A pilot study of transformation, attributed meanings to the illness, and spiritual well-being for terminally ill cancer patients

Michiyo Ando, Tatsuya Morita, Virginia Lee, Takuya Okamoto
Palliative & Supportive Care 2008, 6 (4): 335-40

OBJECTIVE: The present study investigated what types of transformation terminally ill cancer patients experienced from diagnosis until the terminal stage, what meanings terminally ill cancer patients attributed to their illness, and whether or not those who attributed positive meaning to their illness achieved high levels of spiritual well-being as a preliminary study.

METHOD: Ten terminally ill cancer patients in the hospice wards of two general hospitals participated. A clinical psychologist conducted a semistructured interview with the patients individually for about 60 min. Patients completed the FACIT-Sp and HADS before the interview and talked about the meanings of cancer experience. The contents of the interviews were analyzed qualitatively. Patients were separated into high and low levels of spiritual-well being by the median of FACIT-Sp scores.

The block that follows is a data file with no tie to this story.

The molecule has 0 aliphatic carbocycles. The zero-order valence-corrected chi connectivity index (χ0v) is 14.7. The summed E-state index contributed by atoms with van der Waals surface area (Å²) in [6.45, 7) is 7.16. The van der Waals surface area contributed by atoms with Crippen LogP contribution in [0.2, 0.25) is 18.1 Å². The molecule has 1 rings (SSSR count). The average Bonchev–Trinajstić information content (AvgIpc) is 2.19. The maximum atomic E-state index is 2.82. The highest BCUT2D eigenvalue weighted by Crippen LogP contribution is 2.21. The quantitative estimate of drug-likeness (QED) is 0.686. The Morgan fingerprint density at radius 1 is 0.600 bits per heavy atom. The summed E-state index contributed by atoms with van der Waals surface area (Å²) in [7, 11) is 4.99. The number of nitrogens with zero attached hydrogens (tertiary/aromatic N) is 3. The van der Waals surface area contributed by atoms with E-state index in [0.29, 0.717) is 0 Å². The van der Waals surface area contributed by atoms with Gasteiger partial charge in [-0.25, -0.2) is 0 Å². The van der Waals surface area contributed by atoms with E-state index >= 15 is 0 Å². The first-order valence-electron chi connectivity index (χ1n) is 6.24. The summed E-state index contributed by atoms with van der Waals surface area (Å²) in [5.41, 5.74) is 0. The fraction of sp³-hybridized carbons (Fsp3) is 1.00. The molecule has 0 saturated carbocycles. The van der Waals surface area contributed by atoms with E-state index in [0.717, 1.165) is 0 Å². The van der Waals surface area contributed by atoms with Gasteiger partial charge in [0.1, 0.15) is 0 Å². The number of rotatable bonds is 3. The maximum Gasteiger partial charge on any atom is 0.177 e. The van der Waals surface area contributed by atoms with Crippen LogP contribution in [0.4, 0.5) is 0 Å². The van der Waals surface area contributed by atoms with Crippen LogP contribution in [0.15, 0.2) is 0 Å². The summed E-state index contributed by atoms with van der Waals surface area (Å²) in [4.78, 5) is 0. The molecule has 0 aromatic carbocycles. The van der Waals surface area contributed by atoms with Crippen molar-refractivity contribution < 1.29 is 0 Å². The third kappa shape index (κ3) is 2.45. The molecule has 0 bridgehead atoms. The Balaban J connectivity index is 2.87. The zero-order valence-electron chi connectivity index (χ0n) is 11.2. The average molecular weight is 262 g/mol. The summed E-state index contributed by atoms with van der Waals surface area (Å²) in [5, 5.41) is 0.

RESULTS: Three types of transformation were extracted: "group with peaceful mind," "group with both positive attitude and uneasy feeling," and "groups with uneasy feeling." As attributed meanings to the illness, five categories were extracted: "positive meaning," "natural acceptance," "negative acceptance," "search for meaning," and "regret and sorrow." Patients in the high level spiritual well-being group attributed the meaning of illness to "positive meaning" and "natural acceptance," and those in the low level spiritual well-being group attributed it to "regret and sorrow" and "search for meaning."

SIGNIFICANCE OF RESULTS: Some Japanese terminally ill cancer patients experienced positive transformation, and patients who attributed "positive meaning" and "natural acceptance" to their illness experience achieved high levels of spiritual well-being.

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